Carbonate platforms and reefs Where the climate and surface temperature are warm enough to nurture abundant carbonate-secreting organisms, biogenic sediment composed of calcium carbonate may accumulate on continental shelves or broad, flat carbonate platforms that rise from the seafloor (Figure 8.7c). A reef is a waveresistant structure built from the skeletons of marine invertebrates. Reefs are generally restricted to warm, sunlit waters of normal marine salinity.

Marine evaporite basins In coastal areas with a sufficiently warm and dry climate, ocean water may evaporate fast enough to leave behind the salts that were dissolved in it, as a marine evaporite deposit. These can be distinguished from lake-derived evaporites because they have a different mineral composition. Marine evaporite deposits are surprisingly common (reflecting the many times that shallow seas have flooded large areas of continents in the past) and underlie as much as 30% of the land area of North America.

Turbidites Thick sediment deposits are found at the foot of the continental slope, at depths as great as 5 km beneath the surface of the ocean. The origin of these deposits was difficult to explain until marine geologists discovered that turbidity currents—essentially, underwater landslides that originate on the continental shelf—deposit them. These currents of sediment, sometimes started by the shaking from an earthquake, rush swiftly down the continental slope at velocities of up to 90 km/h. When a turbidity current reaches the ocean floor, it slows down and deposits a graded layer of sediment called a turbidite. (To view a turbidity current in a laboratory experiment, see Where Geologists Click.) At any site on the continental rise, a major turbidity current is a rare event that happens perhaps once every few thousand years. Nevertheless, over millions of years, turbidites can slowly accumulate and form thick deposits consisting of many layers (Figure 8.7d).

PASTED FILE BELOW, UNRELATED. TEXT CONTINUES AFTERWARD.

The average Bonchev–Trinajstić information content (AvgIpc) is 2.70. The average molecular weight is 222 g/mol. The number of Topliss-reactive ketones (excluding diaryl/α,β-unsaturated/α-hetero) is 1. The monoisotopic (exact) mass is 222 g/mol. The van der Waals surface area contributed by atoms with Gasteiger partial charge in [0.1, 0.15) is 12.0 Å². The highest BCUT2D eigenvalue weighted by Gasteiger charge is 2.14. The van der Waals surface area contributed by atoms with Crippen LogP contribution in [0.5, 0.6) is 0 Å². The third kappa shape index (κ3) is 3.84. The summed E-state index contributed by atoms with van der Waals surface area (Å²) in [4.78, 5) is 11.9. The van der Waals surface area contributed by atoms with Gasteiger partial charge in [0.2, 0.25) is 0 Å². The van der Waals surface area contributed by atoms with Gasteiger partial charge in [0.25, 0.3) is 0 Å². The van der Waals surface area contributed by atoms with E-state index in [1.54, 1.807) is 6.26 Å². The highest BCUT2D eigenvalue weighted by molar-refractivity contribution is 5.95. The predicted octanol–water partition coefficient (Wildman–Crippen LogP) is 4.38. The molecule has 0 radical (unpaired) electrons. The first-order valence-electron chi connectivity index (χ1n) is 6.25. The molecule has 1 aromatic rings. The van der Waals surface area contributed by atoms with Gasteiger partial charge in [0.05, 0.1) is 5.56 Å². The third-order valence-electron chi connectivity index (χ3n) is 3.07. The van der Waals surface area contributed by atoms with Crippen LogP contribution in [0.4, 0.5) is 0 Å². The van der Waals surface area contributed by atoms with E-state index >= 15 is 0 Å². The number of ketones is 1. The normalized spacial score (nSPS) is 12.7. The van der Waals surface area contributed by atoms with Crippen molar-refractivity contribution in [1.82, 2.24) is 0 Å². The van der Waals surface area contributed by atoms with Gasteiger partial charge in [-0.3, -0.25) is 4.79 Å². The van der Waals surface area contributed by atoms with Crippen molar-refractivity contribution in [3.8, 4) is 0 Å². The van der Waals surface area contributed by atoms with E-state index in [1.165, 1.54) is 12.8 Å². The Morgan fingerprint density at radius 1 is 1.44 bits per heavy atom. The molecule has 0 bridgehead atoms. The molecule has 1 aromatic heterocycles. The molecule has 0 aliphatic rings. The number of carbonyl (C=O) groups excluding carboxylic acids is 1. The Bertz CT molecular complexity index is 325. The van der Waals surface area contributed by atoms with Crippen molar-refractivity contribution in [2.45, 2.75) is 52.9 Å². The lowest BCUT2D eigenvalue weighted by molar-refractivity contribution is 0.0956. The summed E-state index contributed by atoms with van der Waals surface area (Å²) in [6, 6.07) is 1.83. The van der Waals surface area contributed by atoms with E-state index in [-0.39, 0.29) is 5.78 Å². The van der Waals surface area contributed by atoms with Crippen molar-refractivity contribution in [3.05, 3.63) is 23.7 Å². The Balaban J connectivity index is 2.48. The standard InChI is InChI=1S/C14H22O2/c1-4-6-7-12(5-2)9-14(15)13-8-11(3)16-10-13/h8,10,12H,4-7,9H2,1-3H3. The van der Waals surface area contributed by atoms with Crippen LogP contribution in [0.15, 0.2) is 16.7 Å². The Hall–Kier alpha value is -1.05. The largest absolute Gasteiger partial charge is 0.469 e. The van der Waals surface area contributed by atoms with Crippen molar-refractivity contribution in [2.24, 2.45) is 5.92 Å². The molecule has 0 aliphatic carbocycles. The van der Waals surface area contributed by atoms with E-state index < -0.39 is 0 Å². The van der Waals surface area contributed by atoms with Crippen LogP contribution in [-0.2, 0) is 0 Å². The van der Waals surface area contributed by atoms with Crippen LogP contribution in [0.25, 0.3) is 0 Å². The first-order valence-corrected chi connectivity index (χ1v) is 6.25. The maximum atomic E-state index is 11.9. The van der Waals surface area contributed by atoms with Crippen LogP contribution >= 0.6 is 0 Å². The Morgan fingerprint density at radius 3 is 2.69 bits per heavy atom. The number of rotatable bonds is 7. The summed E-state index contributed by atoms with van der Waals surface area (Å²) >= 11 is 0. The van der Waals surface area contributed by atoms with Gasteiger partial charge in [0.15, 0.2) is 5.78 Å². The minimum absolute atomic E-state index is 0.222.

(Parte 1 de 7)